Compare source code

Tim Harig usernet at
Tue Nov 2 20:26:56 CET 2010

On 2010-11-02, Seebs <usenet-nospam at> wrote:
> On 2010-11-02, Steven D'Aprano <steve at> wrote:
>> If your 
>> editor changes spaces to tabs, or visa versa, without being told to do so 
>> (either by an explicit command or an obvious setting), then your editor 
>> is broken.
> Yes.  But that's the thing -- I *want* that behavior for every other tool,
> file format, or other thing I work with.

I agree with Seebs, Python is the only language I know that promotes
the use of spaces over tabs; and there are equally picky syntaxs (ie,
Makefiles) that mandate the use of tabs.  I personally prefer tabs as
it lets *me* decide how far the apparent indentations are in the code.
You may like four spaces; but, I agree with Linus Torvalds that eight
spaces is much clearer.  The beautiful thing about tabs is that we can
both set our tab stops to match our own viewing preferences.

>> If you are stuck with broken mail servers and broken editors and broken 
>> tools because of political reasons, then you have my sympathy. But stop 
>> insisting that everybody has to carry the overhead of your work-arounds 
>> for your broken tools.
> I have made no such insistance.  I have not said Python should change.  I
> have not said other people should want what I want.  I'm not the one telling
> other people that editors they've used happily for twenty years without
> any problems are clearly wrong.

Indeed, a simple script is enough to identify how levels are indented and
convert the present indenting to whatever is your preference.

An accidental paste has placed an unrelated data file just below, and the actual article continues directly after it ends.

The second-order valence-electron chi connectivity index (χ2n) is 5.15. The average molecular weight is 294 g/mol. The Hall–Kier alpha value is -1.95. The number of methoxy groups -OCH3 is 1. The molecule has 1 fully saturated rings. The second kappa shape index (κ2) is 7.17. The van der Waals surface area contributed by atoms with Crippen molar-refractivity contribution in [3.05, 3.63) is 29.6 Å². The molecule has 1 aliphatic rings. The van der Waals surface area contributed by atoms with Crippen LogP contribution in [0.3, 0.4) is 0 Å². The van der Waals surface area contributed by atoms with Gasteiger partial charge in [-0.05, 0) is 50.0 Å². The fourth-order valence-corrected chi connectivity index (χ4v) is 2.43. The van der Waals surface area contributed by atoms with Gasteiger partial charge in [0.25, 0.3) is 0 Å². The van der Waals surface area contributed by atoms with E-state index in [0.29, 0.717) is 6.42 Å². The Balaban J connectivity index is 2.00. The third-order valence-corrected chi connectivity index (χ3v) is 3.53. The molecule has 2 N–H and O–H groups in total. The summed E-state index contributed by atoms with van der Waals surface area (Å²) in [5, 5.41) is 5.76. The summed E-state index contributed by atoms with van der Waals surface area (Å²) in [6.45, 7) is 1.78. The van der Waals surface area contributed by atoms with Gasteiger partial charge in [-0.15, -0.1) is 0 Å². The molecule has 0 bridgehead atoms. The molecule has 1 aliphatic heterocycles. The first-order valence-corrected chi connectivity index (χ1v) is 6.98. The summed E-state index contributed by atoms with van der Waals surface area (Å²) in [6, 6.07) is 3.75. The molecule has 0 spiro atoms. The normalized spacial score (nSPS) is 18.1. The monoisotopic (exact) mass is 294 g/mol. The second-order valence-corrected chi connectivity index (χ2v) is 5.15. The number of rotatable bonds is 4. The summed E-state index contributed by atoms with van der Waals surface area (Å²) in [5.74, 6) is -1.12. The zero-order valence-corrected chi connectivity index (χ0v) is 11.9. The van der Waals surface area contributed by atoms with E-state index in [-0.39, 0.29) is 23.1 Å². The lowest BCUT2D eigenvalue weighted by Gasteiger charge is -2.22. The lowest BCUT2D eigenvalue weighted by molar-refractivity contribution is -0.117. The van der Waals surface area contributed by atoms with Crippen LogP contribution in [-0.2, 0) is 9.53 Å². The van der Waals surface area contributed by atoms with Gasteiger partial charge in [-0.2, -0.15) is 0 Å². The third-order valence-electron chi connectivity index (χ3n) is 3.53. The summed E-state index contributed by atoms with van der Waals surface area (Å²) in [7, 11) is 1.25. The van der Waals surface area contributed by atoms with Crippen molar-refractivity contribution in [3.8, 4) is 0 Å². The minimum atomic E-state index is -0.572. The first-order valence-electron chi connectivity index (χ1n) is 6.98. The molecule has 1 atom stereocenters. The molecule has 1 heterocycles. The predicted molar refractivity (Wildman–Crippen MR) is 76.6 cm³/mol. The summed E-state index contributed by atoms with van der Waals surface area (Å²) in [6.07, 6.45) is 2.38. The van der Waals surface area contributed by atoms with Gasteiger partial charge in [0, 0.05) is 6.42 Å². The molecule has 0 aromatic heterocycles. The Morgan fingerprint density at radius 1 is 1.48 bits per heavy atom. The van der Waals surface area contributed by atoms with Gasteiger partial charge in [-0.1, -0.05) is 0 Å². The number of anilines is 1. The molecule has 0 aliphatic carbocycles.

> There are reasons for it to be this way, and I don't object to the
> existence of people who prefer that side of the tradeoff.  I do dislike
> it when people smugly tell me off for having different preferences.

This is Python's most noticable blemish outside of the community.
Everybody knows that Python is the language that forces you to use a
particular style of formatting; and, that is a turn-off for many people.
It is a big mistake that whenever the issue arises, the community
effectively attacks anybody who might have disagreements with the tradeoffs
made for the Python language.  This tends to set people on the defensive
and gives them a bad taste about the language as a whole.

It would be much better if the community would simply acknowledge that
this is a tradeoff the the language has made and one which is often
misunderstood by many first time Python programmers.  Then it is possible
transition to Python's strengths.  Don't simply ignore that there *are*
potential downfalls to this approach.

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